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Thread: Colonic Ulcer Pictures - Atlas of Colon and Ileum

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    Default Colonic Ulcer Pictures - Atlas of Colon and Ileum

    Ulcerative Colitis
    Ulcerative colitis is an inflammatory bowel disease (IBD) in which the lining of the large intestine (colon or bowel) and the rectum become inflamed. This inflammation produces tiny sores or ulcers on the lining of the colon. It usually begins in the rectum and spreads upward. It rarely affects the small intestine beyond the lower portion.

    The inflammation causes the bowel to move bowel contents rapidly and empty frequently. As cells on the surface of the lining of the bowel die, ulcers (open sores) form. The ulcers may cause bleeding and discharge of mucus and pus.

    This disease affects people of all ages. Symptoms tend to develop when people are between the ages of 15 and 30, or between the ages of 50 and 70.

    What Causes Ulcerative Colitis?
    The cause of this condition is not known. Researchers no longer believe that it is caused by stress. Today, research focuses on the immune system and heredity for possible causes.

    Who Is at Risk for Ulcerative Colitis?
    Most people with ulcerative colitis don’t have a family history of the condition. However, you are more likely to develop it if a close family member also has the condition.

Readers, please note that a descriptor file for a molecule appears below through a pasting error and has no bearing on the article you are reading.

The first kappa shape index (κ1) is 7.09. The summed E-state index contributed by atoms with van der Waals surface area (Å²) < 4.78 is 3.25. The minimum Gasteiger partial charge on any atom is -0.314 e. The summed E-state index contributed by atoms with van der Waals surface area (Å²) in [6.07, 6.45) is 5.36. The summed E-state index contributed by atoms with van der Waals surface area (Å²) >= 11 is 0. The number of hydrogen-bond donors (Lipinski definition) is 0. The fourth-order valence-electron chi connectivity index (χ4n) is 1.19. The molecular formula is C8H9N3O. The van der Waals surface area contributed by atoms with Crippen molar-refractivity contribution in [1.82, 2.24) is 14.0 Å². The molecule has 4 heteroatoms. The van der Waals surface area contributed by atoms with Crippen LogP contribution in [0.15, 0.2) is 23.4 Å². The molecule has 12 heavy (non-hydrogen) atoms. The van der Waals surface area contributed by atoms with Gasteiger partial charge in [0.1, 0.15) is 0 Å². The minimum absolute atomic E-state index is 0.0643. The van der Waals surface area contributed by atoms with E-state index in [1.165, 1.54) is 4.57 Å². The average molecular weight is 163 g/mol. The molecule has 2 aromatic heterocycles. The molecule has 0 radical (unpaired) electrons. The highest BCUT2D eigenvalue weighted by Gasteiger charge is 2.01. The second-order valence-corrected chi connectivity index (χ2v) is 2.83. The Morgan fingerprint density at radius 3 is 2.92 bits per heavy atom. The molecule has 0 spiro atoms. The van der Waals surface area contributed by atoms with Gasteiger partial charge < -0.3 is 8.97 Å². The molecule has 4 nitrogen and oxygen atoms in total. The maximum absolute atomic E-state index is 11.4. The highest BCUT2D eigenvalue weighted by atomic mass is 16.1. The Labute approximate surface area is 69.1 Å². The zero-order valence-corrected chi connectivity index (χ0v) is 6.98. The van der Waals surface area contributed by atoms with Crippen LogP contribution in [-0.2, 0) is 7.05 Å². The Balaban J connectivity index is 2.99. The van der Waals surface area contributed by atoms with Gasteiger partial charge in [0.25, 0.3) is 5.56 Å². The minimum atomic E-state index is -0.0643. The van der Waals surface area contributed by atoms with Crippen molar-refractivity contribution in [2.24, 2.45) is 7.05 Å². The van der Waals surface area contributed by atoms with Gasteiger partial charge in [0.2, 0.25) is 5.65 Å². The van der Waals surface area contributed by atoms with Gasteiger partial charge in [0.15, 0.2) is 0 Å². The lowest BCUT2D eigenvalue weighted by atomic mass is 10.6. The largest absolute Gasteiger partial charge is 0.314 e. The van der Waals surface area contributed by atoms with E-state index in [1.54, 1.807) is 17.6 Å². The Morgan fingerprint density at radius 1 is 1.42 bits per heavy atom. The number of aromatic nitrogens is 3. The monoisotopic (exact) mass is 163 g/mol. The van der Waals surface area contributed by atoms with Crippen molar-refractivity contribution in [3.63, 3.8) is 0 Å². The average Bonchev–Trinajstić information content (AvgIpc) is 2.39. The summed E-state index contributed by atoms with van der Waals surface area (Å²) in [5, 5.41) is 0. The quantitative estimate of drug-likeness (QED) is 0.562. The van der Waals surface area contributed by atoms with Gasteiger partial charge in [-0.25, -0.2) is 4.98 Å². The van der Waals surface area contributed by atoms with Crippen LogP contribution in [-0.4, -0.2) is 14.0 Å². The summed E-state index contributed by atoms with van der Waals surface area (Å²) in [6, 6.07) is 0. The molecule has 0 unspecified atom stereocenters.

Ulcerative colitis can develop in a person of any race, but it is more common in Caucasians. If you are an Ashkenazi Jew, you have a greater chance of developing the condition than most other groups.
    Colonic Ulcer Pictures Atlas Colon attachment.php?s=dca9de1c339ed0d3648e6fba044a330c&attachmentid=2147&d=1442261307

    Some studies show a possible link between the use of the drug isotretinoin (Accutane, Amnesteem, Claravis, or Sotret) and ulcerative colitis. Isotretinoin is used to treat cystic acne.

    Treatment of Ulcerative Colitis
    Ulcerative colitis is a chronic condition. Treatment usually involves drug therapy or surgery. The goal of treatment is to reduce the inflammation that causes your symptoms.

    Your doctor may prescribe an anti-inflammatory medication. These include sulfasalazine (Azulfidine), mesalamine (Asacol and Lialda), balsalazide (Colazal), and olsalazine (Dipentum). Reducing inflammation will help with abdominal cramps and diarrhea. More serious cases may need corticosteroids, antibiotics, or medication to suppress immune function.